Flash takes up probably the most memory especially if you have flash player open. Security software like firewalls and antivirus also take up memory. Which security software do you have?
    ||||If you are getting paid to do a job, don't ask for help on it!||||

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    • #3
      I have Norton Corporate Edition on both the desktop and laptop. I try not to have Flash open all the time since I am still very much the beginner with it. Do you have any suggestions as far as RAM size goes? I have been told previously that 512 is "fine," but clearly for me it is not. If I purchased, say 256MB of RAM, would that add to my existing RAM or would it just be the RAM I have? I know buying memory can get pricey, but I have just had a birthday and my window for parental gifts is still open...

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      • #4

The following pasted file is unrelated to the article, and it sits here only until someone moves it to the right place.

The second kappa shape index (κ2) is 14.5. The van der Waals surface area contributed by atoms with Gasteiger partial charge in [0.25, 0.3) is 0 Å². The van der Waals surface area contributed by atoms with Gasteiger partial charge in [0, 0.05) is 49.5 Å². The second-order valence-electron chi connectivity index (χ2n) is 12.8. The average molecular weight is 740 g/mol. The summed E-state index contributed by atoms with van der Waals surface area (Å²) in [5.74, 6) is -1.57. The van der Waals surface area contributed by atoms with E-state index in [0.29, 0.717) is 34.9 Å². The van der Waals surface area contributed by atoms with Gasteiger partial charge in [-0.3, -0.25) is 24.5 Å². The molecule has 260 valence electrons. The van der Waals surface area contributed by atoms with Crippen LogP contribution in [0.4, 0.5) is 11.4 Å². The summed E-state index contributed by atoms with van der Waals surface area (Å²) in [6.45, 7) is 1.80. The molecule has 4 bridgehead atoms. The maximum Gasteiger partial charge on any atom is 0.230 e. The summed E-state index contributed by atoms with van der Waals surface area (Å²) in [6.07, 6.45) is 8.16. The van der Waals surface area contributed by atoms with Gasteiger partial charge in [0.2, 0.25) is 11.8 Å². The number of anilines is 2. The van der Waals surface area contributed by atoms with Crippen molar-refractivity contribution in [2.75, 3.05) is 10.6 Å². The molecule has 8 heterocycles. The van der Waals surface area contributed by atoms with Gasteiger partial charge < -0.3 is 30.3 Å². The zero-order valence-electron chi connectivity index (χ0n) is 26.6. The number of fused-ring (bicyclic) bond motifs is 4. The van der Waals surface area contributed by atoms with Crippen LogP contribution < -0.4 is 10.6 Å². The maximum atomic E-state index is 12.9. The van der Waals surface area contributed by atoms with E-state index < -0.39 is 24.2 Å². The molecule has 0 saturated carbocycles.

Norton has been known to be a memory hog and may very well be the root of all of your problems. If you purchased that you might be able to add to what you have but you have to know how many slots you have. I suggest you take it your laptop or pc to someone who knows how to work with them. I don't recommend doing it yourself if you don't know what you are doing.
        ||||If you are getting paid to do a job, don't ask for help on it!||||

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        • #5
          I would personally upgrade the ram on the desktop system to 1GB and see how that goes. Windows XP requires 128 ram, but if you run it with only 128, your crazy. I personally never run XP without at least 512 ram for basic use, as it can take a while to load and do basic tasks even with 256 ram. For what you are doing, especially doing it all at once I would reccommend 1GB. I think you would see a drastic improvement with this.